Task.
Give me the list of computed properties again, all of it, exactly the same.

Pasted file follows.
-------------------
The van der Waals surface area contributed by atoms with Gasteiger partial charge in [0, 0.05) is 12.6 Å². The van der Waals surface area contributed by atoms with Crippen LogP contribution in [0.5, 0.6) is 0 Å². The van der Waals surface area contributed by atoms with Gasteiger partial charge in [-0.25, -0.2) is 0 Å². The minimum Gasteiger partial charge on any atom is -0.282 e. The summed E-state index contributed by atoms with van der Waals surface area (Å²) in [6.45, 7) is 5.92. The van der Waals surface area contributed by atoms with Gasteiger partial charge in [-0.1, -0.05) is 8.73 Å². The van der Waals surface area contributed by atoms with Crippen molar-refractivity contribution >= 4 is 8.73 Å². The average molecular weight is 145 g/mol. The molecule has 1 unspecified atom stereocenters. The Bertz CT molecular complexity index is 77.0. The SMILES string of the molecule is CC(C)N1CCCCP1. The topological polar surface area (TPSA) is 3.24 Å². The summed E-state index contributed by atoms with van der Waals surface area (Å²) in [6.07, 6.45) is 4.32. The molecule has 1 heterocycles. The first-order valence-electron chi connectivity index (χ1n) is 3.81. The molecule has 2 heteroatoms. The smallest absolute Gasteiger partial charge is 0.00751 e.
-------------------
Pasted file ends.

The van der Waals surface area contributed by atoms with Gasteiger partial charge in [0, 0.05) is 12.6 Å². The van der Waals surface area contributed by atoms with Crippen LogP contribution in [0.5, 0.6) is 0 Å². The van der Waals surface area contributed by atoms with Gasteiger partial charge in [-0.25, -0.2) is 0 Å². The minimum Gasteiger partial charge on any atom is -0.282 e. The summed E-state index contributed by atoms with van der Waals surface area (Å²) in [6.45, 7) is 5.92. The van der Waals surface area contributed by atoms with Gasteiger partial charge in [-0.1, -0.05) is 8.73 Å². The van der Waals surface area contributed by atoms with Crippen molar-refractivity contribution >= 4 is 8.73 Å². The average molecular weight is 145 g/mol. The molecule has 1 unspecified atom stereocenters. The Bertz CT molecular complexity index is 77.0. The SMILES string of the molecule is CC(C)N1CCCCP1. The topological polar surface area (TPSA) is 3.24 Å². The summed E-state index contributed by atoms with van der Waals surface area (Å²) in [6.07, 6.45) is 4.32. The molecule has 1 heterocycles. The first-order valence-electron chi connectivity index (χ1n) is 3.81. The molecule has 2 heteroatoms. The smallest absolute Gasteiger partial charge is 0.00751 e.